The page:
For a student applying for a graduate or professional program, having research experience outside of regular coursework could make all the difference for acceptance. Recent Pearl River graduate Mia Missimer spent her summer at Florida Atlantic University’s Boca Raton campus gaining valuable research experience.
The intensive, 10-week summer program is part of the National Science Foundation (NSF) Research Experiences for Undergraduates program. Unlike many typical summer jobs, the participants are trained, mentored and given research opportunities that will prepare them for graduate studies or careers in engineering and science.
Missimer was an active participant in the PRCC STEM Club. It was here that she heard about a fellow PRCC student with an internship opportunity in the sciences. That bit of information led her to consider what she could do one summer.
The STEM Club seeks to inspire, engage, strengthen, and develop our student’s skills in the areas of Science, Technology, Engineering, and Mathematics. Advisors help students with networking as well as educate them on the importance of gaining hands-on experience outside of lab classes.
Biology instructor Melinda Miller serves as an advisor for the STEM Club. She recommends students find outside research experiences so they can experience the entire process of going from an idea, to planning and carrying out the research, and then evaluating what is learned.
“Being part of an undergraduate research program allows students to be mentored through the process,” said Miller. “Additionally, many graduate and professional schools have an internship section on the application.
“Prior research experience is now the expectation, not the exception.”
For FAU’s approach, the students are presented with science and engineering challenges related to the environmentally friendly creation of electricity from marine renewable energy resources. The research focuses on three technical challenges associated with harnessing this and other marine renewable energy resources: resource assessment, system design and operation, and environmental impacts.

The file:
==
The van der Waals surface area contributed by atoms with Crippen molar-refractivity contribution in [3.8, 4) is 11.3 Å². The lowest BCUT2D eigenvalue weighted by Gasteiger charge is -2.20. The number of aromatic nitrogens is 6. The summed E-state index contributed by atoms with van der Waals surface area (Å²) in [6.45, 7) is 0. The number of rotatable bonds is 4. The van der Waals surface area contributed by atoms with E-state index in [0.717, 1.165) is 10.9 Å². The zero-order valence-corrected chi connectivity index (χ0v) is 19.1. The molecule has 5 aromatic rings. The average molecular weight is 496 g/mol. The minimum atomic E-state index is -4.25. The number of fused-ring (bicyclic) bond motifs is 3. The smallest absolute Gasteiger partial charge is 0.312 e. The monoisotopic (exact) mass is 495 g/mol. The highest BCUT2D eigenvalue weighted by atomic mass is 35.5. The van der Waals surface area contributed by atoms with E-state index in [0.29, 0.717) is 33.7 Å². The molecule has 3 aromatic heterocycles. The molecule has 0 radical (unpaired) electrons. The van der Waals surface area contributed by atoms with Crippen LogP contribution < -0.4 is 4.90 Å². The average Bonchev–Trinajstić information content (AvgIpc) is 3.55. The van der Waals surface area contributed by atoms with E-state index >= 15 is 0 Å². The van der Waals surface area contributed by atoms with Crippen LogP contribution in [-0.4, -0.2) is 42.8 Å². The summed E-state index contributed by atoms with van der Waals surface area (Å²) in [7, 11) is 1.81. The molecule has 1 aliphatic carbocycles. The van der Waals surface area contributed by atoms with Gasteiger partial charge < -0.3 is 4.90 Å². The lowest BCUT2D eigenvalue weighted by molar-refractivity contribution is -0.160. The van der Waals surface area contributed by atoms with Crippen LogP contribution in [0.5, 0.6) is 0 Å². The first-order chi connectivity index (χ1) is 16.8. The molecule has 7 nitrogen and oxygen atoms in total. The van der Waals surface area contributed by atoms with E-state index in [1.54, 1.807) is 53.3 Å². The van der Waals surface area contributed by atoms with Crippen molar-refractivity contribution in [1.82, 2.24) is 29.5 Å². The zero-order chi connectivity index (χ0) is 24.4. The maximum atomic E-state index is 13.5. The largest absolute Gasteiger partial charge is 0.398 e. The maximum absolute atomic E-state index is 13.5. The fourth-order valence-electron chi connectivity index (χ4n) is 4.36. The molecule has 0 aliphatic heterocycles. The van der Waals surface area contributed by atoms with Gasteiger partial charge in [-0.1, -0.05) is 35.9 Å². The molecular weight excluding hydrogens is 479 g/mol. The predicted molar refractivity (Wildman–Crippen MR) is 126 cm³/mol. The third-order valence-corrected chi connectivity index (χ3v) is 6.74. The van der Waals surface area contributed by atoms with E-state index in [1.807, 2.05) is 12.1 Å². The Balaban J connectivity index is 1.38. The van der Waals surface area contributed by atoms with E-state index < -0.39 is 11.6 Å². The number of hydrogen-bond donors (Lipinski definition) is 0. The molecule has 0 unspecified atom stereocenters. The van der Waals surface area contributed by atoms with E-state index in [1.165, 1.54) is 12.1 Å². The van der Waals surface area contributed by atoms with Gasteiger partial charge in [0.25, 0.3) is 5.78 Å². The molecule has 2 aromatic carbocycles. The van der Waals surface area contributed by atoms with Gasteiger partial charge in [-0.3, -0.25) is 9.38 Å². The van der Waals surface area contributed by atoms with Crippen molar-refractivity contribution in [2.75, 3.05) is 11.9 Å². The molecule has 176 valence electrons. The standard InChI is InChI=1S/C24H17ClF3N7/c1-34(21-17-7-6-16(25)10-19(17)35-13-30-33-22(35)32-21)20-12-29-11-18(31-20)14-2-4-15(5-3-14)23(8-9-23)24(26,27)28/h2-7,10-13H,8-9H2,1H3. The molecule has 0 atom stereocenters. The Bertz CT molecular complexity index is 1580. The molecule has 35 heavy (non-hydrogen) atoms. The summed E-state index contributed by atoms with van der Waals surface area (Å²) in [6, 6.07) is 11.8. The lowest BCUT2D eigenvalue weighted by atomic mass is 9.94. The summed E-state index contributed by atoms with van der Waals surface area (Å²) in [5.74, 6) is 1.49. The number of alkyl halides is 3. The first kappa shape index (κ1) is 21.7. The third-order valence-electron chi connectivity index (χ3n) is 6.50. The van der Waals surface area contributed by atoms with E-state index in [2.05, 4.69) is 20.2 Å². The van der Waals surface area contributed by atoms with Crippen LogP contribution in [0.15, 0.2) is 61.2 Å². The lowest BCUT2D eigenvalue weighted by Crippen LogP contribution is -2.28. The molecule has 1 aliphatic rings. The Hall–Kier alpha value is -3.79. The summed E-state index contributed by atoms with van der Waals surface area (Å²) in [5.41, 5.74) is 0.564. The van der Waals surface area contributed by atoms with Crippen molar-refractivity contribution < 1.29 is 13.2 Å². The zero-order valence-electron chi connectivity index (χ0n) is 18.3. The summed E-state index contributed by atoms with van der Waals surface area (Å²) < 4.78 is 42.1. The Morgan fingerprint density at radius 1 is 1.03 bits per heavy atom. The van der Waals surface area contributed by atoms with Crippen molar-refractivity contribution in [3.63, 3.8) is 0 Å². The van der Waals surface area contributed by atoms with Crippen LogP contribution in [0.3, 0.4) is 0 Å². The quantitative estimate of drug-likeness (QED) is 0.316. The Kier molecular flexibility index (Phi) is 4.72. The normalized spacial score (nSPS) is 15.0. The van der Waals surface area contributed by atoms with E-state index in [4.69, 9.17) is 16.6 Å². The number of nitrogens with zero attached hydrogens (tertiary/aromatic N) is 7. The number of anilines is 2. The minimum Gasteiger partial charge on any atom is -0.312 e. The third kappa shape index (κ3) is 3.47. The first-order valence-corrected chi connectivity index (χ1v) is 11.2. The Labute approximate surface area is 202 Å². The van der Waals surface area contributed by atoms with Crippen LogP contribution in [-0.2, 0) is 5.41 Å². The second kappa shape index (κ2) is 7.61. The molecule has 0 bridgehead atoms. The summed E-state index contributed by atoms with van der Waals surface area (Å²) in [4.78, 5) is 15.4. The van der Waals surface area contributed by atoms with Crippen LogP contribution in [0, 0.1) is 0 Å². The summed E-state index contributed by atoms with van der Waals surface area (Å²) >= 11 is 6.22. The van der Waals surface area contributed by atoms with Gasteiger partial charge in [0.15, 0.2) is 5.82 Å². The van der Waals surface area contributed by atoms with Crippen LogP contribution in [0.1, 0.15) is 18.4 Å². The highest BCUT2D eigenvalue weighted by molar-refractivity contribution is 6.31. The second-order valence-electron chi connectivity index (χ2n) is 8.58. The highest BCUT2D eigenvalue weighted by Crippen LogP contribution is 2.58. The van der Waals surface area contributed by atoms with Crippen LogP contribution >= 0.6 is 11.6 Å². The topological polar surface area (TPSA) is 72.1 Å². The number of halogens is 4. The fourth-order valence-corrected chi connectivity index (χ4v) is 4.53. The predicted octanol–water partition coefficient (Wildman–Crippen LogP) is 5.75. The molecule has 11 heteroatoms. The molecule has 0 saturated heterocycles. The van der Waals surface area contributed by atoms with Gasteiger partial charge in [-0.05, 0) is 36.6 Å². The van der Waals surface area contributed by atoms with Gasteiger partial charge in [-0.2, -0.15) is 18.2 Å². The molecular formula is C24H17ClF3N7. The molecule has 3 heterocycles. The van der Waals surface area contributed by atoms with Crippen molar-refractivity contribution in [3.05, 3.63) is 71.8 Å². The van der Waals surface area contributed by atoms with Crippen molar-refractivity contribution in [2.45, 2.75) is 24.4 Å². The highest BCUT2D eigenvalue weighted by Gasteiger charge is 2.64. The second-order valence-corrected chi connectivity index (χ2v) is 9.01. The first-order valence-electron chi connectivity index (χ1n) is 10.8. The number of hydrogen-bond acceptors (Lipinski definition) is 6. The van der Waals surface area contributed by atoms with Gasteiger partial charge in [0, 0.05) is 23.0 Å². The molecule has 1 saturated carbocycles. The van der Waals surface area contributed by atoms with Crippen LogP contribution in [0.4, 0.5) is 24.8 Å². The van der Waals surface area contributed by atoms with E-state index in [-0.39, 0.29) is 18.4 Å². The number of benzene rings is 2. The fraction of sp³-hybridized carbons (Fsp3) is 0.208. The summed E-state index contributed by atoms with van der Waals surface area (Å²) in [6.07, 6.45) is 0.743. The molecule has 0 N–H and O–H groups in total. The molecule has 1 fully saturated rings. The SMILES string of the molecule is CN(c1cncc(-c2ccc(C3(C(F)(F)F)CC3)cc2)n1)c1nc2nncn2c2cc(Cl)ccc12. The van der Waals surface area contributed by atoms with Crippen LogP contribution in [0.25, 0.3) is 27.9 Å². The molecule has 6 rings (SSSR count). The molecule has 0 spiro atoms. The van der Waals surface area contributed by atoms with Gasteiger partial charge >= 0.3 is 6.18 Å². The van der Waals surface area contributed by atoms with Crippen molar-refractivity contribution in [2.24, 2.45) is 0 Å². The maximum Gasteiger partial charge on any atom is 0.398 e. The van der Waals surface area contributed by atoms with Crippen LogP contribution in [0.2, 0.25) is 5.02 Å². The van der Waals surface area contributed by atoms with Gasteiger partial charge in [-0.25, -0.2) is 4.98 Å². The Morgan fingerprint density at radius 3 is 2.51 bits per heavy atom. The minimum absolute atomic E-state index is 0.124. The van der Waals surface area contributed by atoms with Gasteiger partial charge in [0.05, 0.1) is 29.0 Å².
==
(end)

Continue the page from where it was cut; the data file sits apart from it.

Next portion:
Missimer was on the team working with Dr. Jeanette Wyneken, whose research area focuses on how organisms interact with their environments.
The team’s summer project involved studying the diving behavior of juvenile leatherback sea turtles. This included raising them in captivity and then testing diving capabilities in the open ocean after utilizing hyperbaric medicine to acclimate them to changing water pressure.
“My part of the study entailed the biomechanics of shells,” said Missimer. “We cleaned and tested shells for strength. The goal is to determine whether the turtles would be safe if they collide with an underwater turbine.”
These studies are important since leatherbacks are a protected species with potential interaction with ocean technologies in southern Florida. Learning more about their behaviors could help future ocean energy technology development to be more mechanically friendly.
“I found this to be an extremely worthwhile opportunity,” said Missimer. “I had a fun time while learning more about turtle biology and the importance of considering the environment impact of renewable energy options. Now I look forward to beginning my studies in landscape architecture and construction at Mississippi State University.”
FAU’s summer research program is just one of many opportunities offered around the country. PRCC students are encouraged to talk with their advisors about other paths to gain experience in their chosen field. REU sites funded by the NSF are grouped by discipline at https://www.nsf.gov/crssprgm/reu/reu_search.jsp.
Watch Missimer's presentation here: https://www.fau.edu/hboi/education-and-outreach/research-experience-undergrads/projects/reu-2021-sea-turtle-shell-strength-testing-and-analysis/